Convicted scammer Anna Sorokin says she is now selling NFTs

“I’m trying to move away from this like, quote unquote scammer persona," Sorokin said in an interview with NBC News' Savannah Sellers.


Anna Sorokin, known for taking hundreds of thousands of dollars from friends and businesses while posing as a German heiress, said she's trying to move away from the "scammer persona" and plans to launch a collection of NFTs.

The infamous socialite minted 10 NFTs that will grant holders "exclusive access" to her, which includes perks like one-on-one phone calls, she told NBC News' Savannah Sellers in a recent interview.

Three "ultra platinum" NFTs grant the opportunity to meet Sorokin in person, and holders will receive a package of "personal items" from Sorokin.

“I’m trying to move away from this like, quote unquote scammer persona,” Sorokin, who is still in Immigration and Customs Enforcement custody, said from the Orange County Correctional Facility in upstate New York.

“This is, like totally, has been pushed upon me by the prosecution and by the following media and by the Netflix show, but I’m trying to move away from that definitely.”

Sorokin, also known by her alias Anna Delvey, served about four years in prison after she was found guilty of defrauding and attempting to defraud banks and hotels out of hundreds of thousands of dollars. She falsely claimed to be a German heiress ith an inheritance of $60 million, and said she was raising funds to launch an exclusive Manhattan social club.

Her rise in the Manhattan social scene, as well as her arrest and subsequent trial, was depicted in the Netflix series "Inventing Anna."

Sorokin's NFT collection, "Reinventing Anna," is a play on the Netflix series.

"It's kind of one of the first steps I'm taking to start to tell my own story," Sorokin said.

Sorokin added that the "blockchain will be very helpful for the artist" to "reclaim the ownership and profiting from future sales."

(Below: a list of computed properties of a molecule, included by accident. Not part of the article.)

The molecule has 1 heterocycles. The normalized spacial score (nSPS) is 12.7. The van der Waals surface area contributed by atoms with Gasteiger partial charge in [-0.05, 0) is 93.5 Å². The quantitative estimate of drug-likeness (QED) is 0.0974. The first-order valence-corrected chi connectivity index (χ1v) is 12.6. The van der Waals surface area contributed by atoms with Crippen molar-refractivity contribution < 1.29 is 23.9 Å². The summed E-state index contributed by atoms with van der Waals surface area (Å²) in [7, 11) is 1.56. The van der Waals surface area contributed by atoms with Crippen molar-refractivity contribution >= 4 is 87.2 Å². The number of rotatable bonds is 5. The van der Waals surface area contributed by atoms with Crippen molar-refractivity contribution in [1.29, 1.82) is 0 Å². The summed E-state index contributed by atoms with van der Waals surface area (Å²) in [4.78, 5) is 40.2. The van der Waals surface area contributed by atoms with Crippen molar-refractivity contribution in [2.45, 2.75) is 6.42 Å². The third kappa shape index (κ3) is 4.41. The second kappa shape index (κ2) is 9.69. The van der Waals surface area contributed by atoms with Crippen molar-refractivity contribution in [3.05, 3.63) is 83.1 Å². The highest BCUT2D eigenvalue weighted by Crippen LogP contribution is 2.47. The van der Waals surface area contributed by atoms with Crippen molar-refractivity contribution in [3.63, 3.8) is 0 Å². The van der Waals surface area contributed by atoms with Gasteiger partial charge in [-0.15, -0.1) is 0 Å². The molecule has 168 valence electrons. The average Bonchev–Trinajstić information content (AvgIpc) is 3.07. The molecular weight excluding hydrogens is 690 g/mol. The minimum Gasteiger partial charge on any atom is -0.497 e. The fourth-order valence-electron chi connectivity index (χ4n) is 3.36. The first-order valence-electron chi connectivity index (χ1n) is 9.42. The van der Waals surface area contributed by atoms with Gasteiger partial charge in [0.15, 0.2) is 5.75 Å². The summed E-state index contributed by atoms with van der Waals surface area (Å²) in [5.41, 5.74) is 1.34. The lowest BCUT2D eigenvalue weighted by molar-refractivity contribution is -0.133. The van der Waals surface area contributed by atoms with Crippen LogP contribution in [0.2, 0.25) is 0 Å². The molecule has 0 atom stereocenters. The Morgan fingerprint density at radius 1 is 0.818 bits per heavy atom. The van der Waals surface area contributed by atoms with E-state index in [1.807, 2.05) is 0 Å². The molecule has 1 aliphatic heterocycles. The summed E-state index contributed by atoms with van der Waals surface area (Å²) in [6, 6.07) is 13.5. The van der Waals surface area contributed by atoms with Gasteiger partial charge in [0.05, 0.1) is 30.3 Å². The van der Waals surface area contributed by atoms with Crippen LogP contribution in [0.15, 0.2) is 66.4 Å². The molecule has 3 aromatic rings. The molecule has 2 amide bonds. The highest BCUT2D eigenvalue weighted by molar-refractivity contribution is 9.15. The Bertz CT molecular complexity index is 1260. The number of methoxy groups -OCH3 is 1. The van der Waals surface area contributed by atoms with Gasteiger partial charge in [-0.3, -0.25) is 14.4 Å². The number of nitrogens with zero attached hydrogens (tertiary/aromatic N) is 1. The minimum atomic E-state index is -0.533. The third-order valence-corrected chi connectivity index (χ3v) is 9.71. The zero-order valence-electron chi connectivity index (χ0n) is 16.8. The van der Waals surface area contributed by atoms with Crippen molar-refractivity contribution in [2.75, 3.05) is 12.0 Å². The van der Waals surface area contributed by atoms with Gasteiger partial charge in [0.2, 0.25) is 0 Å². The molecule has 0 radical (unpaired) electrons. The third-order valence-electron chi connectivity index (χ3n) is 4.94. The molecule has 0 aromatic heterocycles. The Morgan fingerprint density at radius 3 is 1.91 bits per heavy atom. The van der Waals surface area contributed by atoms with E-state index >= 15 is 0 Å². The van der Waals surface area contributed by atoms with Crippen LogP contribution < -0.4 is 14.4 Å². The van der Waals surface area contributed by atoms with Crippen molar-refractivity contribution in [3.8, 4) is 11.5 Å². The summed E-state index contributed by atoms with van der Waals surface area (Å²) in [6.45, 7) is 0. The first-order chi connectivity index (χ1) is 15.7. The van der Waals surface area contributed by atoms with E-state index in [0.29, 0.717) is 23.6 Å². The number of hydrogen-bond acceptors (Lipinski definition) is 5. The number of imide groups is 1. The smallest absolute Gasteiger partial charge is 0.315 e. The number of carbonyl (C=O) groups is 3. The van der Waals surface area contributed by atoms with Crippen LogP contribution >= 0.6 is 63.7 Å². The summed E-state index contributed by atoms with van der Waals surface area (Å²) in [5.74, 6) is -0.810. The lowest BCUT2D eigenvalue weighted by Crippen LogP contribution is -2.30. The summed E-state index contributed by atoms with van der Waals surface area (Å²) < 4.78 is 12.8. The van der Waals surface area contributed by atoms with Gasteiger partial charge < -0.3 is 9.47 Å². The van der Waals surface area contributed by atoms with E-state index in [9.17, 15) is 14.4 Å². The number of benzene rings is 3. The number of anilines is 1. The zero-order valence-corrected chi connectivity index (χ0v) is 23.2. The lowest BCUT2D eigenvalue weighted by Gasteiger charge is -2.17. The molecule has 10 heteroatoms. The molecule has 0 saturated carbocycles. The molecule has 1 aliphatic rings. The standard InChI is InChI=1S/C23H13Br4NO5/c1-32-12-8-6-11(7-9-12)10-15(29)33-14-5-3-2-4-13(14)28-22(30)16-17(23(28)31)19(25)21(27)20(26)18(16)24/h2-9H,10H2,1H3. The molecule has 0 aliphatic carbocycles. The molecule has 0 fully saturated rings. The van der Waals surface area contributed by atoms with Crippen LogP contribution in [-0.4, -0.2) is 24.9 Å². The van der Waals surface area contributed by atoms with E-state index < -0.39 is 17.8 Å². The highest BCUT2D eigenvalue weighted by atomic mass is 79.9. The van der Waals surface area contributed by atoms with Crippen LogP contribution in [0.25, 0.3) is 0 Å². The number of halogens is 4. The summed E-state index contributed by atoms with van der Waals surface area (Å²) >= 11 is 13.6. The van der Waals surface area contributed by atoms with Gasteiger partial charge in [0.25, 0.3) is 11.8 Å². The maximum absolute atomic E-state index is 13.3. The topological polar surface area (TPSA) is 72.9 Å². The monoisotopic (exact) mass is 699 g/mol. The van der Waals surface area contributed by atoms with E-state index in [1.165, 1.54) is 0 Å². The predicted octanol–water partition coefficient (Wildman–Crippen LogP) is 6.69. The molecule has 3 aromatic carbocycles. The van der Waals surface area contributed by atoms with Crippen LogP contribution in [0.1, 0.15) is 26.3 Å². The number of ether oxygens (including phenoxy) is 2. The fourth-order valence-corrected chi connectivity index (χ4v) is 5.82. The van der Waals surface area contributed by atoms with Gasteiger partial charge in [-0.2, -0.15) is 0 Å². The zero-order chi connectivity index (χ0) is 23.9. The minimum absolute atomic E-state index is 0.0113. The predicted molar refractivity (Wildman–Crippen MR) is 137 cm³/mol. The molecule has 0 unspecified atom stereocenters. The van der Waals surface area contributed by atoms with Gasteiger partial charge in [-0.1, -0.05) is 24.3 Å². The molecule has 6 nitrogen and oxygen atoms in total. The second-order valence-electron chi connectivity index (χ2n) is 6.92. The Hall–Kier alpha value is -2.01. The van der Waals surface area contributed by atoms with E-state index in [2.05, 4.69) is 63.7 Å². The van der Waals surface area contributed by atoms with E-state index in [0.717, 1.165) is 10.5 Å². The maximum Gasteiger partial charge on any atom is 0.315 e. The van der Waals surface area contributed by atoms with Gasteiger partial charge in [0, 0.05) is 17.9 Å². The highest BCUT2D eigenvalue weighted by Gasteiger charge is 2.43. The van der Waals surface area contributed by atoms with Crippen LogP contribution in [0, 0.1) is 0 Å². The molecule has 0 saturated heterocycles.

"Especially in photography, you know, like how somebody takes a picture. And they're really so hard to track it, track the way it's being used," she said. "So I guess there's a lot of ways to abuse it. But with the right regulation, I can see this technology applied in great ways. And I think we are thinking about doing an NFC with my art ... for the future."

"It was definitely unethical ... I would not encourage anybody else to follow my footsteps."

anna sorokin

When asked what she finds inspiring about her own story, Sorokin said she "never gave up," and that there's "always a way to turn something bad into something good."

"So I guess that's something that people can relate to," she said. "And there's obviously a line which would be drawn to which methods you should resort to while trying to achieve what you want."

When pressed on whether she crossed the line, Sorokin responded, "Well, the government definitely thinks that way."

"It was definitely unethical," she said, when asked about the banks she tried to defraud. "And I would not ... I would not encourage anybody else to follow my footsteps."Sorokin hopes that her future projects, such as her NFT collection, will give her a chance to focus her energy into "something legal."